“In these situations, ground units transported to the closest, most appropriate facility or the next closest available MSP aircraft was dispatched,” Bowman said.
Currently, there are five pilots and seven trooper/medics at the Cumberland airport hangar.
“Fortunately, we hired three pilots in November and one just today, all of whom will be assisted to the Cumberland section,” Shipley said Wednesday via email.
The new hires are undergoing pilot training and “will be ready for their assignment to the Cumberland section in March 2020,” he said.
Bartlett said new hire pilot training is challenging, with too few aircraft and too few instructor pilots.
“New hires often linger for weeks or months without an airframe to train in,” he said. “They do spend a couple weeks in ‘ground training,’ as well as our new flight simulator at MSP Aviation headquarters at Martin State Airport.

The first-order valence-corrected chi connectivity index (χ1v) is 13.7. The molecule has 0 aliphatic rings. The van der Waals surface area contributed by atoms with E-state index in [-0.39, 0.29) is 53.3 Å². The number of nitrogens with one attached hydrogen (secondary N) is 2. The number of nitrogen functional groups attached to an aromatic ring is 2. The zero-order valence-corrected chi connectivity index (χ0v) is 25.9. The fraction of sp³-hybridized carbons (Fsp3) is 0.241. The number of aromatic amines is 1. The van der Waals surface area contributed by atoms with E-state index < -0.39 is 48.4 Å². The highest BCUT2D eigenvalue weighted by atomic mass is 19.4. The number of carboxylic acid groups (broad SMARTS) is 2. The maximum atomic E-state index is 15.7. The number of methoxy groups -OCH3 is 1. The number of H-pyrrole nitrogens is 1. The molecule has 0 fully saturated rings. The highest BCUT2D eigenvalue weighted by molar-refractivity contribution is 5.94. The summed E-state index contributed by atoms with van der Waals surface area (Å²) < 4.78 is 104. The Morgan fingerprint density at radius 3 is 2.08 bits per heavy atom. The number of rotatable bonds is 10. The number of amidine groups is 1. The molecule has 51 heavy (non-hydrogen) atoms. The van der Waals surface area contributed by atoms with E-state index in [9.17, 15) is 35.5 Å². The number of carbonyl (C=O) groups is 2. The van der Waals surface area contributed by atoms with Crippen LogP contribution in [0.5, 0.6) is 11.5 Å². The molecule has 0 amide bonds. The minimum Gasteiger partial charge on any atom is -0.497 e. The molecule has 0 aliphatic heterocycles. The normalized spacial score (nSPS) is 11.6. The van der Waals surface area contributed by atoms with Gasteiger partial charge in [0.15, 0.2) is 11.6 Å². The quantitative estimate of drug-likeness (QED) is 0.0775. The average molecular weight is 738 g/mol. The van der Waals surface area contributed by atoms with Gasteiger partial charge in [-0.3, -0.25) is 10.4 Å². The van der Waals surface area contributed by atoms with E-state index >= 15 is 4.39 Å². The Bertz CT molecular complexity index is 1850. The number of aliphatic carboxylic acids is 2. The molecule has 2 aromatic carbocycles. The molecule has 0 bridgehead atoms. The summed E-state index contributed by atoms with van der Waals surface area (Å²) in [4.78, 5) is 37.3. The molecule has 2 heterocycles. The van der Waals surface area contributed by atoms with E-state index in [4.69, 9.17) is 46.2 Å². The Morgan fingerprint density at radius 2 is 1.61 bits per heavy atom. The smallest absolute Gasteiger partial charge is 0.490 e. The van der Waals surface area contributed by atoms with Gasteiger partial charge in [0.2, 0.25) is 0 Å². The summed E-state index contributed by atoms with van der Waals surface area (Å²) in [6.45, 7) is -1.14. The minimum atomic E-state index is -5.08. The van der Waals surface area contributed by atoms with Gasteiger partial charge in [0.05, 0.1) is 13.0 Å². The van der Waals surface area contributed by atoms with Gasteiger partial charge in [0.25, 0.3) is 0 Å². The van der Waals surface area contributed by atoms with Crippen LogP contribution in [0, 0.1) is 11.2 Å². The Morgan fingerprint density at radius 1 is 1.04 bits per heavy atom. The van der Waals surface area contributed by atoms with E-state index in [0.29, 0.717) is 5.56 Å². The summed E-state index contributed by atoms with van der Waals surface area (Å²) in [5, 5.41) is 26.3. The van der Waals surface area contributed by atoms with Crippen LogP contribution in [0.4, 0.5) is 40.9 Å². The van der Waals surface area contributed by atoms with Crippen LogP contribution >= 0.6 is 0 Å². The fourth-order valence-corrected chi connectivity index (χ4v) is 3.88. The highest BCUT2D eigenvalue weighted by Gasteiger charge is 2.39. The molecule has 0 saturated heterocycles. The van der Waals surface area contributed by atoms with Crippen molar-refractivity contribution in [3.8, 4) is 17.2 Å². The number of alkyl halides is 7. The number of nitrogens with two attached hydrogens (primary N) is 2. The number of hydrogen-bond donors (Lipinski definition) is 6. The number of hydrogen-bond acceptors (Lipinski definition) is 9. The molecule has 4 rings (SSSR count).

“But the flight training syllabus is complex, involving multiple mission skill sets,” Bartlett said, giving overwater searches, aerial hoisting, night vision goggles and law enforcement flights as examples. “This is far more training than any commercial air ambulance pilot must go through.”
Bartlett said the helicopter can’t be in service without two qualified pilots and two trooper/medics on each 12-hour shift.
Bartlett said there are 52 civilian pilots in the aviation division, but there is need for 65 to 70 pilots.
“We lost 18 pilots who went out the door this year,” Bartlett said.
Shipley said recruitment efforts for pilots and aviation technicians are continuing.
In 2013, Maryland State Police purchased 10 AW-139 helicopters to be based at seven locations across the state.
“Unfortunately, all three surplus helicopters are in heavy maintenance and basically unavailable,” Bartlett said, adding one of the helicopters is at Martin State Airport awaiting repairs and two others are at the North Philadelphia Airport awaiting more detailed maintenance.